Reclaiming rights from the jaws of HIV


There is no denying that there is a cat-mouse relationship between HIV and Aids and human rights.

Whenever HIV and Aids strikes, rights suffer.  Vulnerable groups such as poor women become the hardest hit.

Forty-one-year-old Marita Kasonda from Traditional Authority (T/A) Khombedza in Salima knows well what HIV and Aids can do to the rights of a woman.

Kasonda always lived a normal, sociable life—enjoying her rights like any other citizen. The year 2005, however, proved a turning point for her.

Kasonda (L) and her colleagues displaying items at a Candlelight Memorial ceremony held in Salima recently

“When I broke the news to my husband that I have been diagnosed HIV positive, it was like I had dug my own grave,” she says.

“He beat me up and sent me packing, accusing me of prostitution and infecting him with the virus that causes Aids. That was the end of my marriage”.

Unfortunately for her, even her relations and the community did not take the news kindly. Her immediate family members no longer showed her love they used to.

Fellow women started shunning her. Community leaders such as chiefs and area development committees (ADCs) started sidelining her in social protection initiatives such as Farm Input Subsidy Program (Fisp) and Public Works Programme (PWP).

“They said I didn’t have enough energy to do any developmental work”, she says.

Kasonda was just one of the women in T/A Khombedza, let alone Salima, who had suffered massive human rights violations due to their HIV status.

Stigma and discrimination became their boon companion, as the enjoyment of their right to development became a far-fetched dream.

However, in 2008, women living with HIV in T/A Khombedza started seeing light.

Stephen Lews Foundation (SLF), a Canadian-based charitable organisation, in partnership with Centre for Human Rights and Rehabilitation (CHRR), embarked on “Promoting the Rights of Women Living with HIV and Aids through Social and Economic Empowerment” project.

It sought to help women living openly with HIV and Aids reclaim their rights and start re-building their lives.

Kasonda and a hundred others did not hesitate to join the project.  It was a dream come true for them.

Under the project, the women formed a support group. Through the group, they have been trained in human rights, HIV and Aids, gender and advocacy. Such capacity building trainings have helped women counter stigma and discrimination in society.

Through such initiatives, women have become more aware of their rights and started demanding and defending them.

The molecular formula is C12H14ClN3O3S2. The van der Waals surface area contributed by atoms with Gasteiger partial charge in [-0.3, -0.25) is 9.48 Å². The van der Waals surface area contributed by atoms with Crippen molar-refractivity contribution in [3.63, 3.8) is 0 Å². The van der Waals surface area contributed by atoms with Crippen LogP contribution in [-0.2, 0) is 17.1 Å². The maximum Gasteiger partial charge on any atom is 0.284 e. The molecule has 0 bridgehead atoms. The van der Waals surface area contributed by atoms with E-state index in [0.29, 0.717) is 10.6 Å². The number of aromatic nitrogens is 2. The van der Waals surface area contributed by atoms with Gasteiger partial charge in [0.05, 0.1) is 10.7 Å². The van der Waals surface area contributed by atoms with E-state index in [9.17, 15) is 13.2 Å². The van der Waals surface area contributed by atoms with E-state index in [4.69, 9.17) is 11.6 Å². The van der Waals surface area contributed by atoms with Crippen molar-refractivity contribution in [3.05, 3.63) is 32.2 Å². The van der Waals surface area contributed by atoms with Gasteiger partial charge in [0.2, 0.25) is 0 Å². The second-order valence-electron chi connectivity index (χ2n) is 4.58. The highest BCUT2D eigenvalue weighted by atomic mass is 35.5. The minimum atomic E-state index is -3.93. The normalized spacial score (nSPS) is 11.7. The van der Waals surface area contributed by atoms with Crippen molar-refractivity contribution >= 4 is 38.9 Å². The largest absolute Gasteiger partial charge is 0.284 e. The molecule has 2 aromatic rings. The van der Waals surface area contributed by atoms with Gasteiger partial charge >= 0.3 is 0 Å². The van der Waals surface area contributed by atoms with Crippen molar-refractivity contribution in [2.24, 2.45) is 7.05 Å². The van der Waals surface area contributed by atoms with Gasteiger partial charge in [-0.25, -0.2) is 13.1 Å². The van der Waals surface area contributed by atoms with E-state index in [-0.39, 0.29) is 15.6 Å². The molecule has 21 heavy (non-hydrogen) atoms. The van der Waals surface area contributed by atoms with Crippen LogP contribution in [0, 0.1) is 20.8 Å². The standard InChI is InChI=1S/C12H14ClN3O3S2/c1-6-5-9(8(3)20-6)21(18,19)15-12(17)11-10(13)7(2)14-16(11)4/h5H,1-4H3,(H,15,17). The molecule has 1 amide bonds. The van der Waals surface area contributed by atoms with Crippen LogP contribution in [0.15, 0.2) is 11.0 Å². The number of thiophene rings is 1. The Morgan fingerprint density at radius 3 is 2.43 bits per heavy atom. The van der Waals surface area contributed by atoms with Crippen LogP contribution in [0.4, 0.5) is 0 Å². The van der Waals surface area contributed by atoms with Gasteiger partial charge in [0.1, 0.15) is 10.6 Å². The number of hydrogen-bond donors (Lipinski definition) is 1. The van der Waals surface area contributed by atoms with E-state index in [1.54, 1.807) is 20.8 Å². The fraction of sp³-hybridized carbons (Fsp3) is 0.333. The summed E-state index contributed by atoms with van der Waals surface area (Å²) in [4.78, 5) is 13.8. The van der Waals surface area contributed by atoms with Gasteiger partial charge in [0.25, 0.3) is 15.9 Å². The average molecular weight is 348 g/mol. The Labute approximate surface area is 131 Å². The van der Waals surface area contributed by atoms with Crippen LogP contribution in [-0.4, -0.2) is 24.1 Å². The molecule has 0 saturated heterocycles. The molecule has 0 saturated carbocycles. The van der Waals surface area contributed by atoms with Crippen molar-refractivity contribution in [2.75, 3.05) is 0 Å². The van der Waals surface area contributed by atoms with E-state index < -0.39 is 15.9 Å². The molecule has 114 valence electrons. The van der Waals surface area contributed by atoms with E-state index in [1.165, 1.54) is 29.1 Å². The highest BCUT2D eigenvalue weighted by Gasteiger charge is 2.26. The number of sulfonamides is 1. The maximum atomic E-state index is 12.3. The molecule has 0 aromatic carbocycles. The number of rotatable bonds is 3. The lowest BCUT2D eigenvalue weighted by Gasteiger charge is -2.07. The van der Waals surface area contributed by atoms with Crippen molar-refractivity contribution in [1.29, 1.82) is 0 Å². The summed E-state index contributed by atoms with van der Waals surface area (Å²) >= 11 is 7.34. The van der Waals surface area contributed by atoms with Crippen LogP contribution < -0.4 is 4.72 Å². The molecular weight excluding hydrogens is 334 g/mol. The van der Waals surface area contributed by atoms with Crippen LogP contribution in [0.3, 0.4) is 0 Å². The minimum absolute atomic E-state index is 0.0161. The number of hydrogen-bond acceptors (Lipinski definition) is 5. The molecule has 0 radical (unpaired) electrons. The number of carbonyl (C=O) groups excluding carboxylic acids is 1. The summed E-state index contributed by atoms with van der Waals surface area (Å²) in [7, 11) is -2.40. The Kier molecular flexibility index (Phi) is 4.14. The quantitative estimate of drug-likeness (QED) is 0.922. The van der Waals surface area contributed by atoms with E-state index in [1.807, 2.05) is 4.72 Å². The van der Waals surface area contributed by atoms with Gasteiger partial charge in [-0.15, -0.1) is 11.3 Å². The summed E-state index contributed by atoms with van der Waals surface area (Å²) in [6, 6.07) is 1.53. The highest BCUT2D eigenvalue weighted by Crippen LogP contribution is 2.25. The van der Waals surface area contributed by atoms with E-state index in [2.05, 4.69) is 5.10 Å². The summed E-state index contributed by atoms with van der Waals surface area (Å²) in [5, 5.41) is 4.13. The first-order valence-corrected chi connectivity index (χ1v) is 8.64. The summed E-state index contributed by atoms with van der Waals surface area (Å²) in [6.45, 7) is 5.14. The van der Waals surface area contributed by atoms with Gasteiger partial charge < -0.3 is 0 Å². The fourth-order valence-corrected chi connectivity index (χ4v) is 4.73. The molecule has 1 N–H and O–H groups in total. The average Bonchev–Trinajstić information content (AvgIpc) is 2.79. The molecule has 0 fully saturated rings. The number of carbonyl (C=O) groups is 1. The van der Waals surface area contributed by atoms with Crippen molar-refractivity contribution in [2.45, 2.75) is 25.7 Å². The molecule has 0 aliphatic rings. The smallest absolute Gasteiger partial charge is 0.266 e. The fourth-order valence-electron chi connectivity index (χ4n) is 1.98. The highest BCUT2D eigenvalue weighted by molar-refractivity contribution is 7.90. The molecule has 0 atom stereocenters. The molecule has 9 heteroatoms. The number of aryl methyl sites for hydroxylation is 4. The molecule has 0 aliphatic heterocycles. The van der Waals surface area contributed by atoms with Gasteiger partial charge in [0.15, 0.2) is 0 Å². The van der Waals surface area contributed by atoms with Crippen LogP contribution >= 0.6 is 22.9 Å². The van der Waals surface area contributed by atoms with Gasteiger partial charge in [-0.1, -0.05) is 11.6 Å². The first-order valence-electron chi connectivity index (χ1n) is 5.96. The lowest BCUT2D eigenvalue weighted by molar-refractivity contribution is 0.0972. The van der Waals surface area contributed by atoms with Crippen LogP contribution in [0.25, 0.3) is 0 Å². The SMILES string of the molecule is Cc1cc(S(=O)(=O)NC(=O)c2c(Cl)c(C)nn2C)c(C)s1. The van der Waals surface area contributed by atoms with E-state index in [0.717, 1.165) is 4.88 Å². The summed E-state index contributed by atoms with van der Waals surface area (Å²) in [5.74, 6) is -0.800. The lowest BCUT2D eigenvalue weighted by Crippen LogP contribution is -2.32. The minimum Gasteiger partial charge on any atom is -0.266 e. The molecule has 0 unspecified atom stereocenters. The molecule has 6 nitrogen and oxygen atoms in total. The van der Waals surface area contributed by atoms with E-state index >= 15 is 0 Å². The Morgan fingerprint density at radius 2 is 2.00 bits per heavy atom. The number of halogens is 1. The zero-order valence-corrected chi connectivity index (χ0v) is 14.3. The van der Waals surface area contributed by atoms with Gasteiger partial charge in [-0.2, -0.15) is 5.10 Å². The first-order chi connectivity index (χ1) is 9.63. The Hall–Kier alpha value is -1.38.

“With these trainings, we have been able to actively engage community members and local leaders on our rights and the obligations they have towards our rights,” says Joyce Phiri, another beneficiary of the project.

Thanks to the vigorous community awareness and advocacy campaigns, women living with HIV and Aids are now being considered in development initiatives such as social cash transfer, Fisp and PWP.  Even cases of stigma by the family members and the public have nose-dived.

“At least we can now associate freely with everyone, including women not infected by HIV and Aids,” says Kasonda.

The enthusiasm and momentum the project had on the women in T/A Khombedza led to its extension to other T/As, namely Kalonga within Salima and Kalolo and Chiseka in Lilongwe Rural. Over 300 women are now directly benefiting from the project.

Apart from training the women living with virus in human rights, gender and HIV and Aids, the project has equipped women in all the four T/As with business management skills. Such skills have enabled the women chart their own economic empowerment path.

As one way of contributing to their economic empowerment, Thandizo Phwiyo, CHRR project coordinator says the organisation has been giving women farm inputs such as seeds and has also introduced a goat pass-on programme.

Through such initiatives, women have educated their children, built decent houses and met the daily needs of their families, thereby living healthier and energetic lives.

However, the breakthrough of the project was the donation of four maize mills in 2014 to all the four T/As. The maize mills, planted in the typical rural setting, have enabled women to generate income while reducing the distance people used to travel.

Smith Mnenula, Salima district Aids coordinator, says it is interventions such as the ones championed by CHRR that have led to the reduction of HIV prevalence in the district.

According to the Demographic Health Survey (2015-2016), only three percent of those between the ages of 15 and 49 are HIV positive, a remarkable reduction from the nine percent which was recorded in 2004 by the same survey report.

Despite the successes, the project is struggling to reach out to more women living with HIV and Aids in the districts of Lilongwe and Salima due to limited resources. As for Kasonda and her support group, the storm is almost over.


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